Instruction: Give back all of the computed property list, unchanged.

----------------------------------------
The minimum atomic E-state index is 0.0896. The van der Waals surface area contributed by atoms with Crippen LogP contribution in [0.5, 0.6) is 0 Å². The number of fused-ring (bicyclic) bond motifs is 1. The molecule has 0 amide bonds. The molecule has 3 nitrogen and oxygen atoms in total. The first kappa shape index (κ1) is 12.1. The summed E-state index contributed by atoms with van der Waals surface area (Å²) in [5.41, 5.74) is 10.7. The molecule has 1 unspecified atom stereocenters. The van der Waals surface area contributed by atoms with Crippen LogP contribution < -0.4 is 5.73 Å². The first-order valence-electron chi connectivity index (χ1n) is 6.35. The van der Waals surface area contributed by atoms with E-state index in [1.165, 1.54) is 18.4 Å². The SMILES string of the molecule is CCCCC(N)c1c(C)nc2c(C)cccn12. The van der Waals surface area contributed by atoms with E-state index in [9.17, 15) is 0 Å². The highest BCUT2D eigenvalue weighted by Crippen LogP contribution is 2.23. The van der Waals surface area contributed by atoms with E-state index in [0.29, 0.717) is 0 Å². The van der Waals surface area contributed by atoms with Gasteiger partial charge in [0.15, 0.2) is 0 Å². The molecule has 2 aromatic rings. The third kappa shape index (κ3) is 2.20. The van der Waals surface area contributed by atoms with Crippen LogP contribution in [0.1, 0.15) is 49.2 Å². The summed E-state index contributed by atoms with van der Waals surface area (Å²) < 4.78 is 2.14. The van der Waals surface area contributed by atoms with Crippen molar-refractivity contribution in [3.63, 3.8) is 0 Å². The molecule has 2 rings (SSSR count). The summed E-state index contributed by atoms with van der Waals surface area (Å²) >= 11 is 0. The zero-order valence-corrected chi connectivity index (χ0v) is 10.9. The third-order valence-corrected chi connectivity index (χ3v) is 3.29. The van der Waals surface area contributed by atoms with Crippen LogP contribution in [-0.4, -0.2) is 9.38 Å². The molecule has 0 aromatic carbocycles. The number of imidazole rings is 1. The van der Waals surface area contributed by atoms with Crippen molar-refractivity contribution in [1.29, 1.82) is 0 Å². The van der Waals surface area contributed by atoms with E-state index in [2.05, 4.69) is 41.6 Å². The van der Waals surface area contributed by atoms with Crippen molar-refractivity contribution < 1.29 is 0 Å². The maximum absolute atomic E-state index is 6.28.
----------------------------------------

The minimum atomic E-state index is 0.0896. The van der Waals surface area contributed by atoms with Crippen LogP contribution in [0.5, 0.6) is 0 Å². The number of fused-ring (bicyclic) bond motifs is 1. The molecule has 0 amide bonds. The molecule has 3 nitrogen and oxygen atoms in total. The first kappa shape index (κ1) is 12.1. The summed E-state index contributed by atoms with van der Waals surface area (Å²) in [5.41, 5.74) is 10.7. The molecule has 1 unspecified atom stereocenters. The van der Waals surface area contributed by atoms with Crippen LogP contribution < -0.4 is 5.73 Å². The first-order valence-electron chi connectivity index (χ1n) is 6.35. The van der Waals surface area contributed by atoms with E-state index in [1.165, 1.54) is 18.4 Å². The SMILES string of the molecule is CCCCC(N)c1c(C)nc2c(C)cccn12. The van der Waals surface area contributed by atoms with E-state index in [9.17, 15) is 0 Å². The highest BCUT2D eigenvalue weighted by Crippen LogP contribution is 2.23. The van der Waals surface area contributed by atoms with E-state index in [0.29, 0.717) is 0 Å². The van der Waals surface area contributed by atoms with Gasteiger partial charge in [0.15, 0.2) is 0 Å². The molecule has 2 aromatic rings. The third kappa shape index (κ3) is 2.20. The van der Waals surface area contributed by atoms with Crippen LogP contribution in [0.1, 0.15) is 49.2 Å². The summed E-state index contributed by atoms with van der Waals surface area (Å²) < 4.78 is 2.14. The van der Waals surface area contributed by atoms with Crippen molar-refractivity contribution in [3.63, 3.8) is 0 Å². The molecule has 2 rings (SSSR count). The summed E-state index contributed by atoms with van der Waals surface area (Å²) >= 11 is 0. The zero-order valence-corrected chi connectivity index (χ0v) is 10.9. The third-order valence-corrected chi connectivity index (χ3v) is 3.29. The van der Waals surface area contributed by atoms with Crippen LogP contribution in [-0.4, -0.2) is 9.38 Å². The molecule has 0 aromatic carbocycles. The number of imidazole rings is 1. The van der Waals surface area contributed by atoms with Crippen molar-refractivity contribution in [1.29, 1.82) is 0 Å². The van der Waals surface area contributed by atoms with E-state index in [2.05, 4.69) is 41.6 Å². The van der Waals surface area contributed by atoms with Crippen molar-refractivity contribution < 1.29 is 0 Å². The maximum absolute atomic E-state index is 6.28.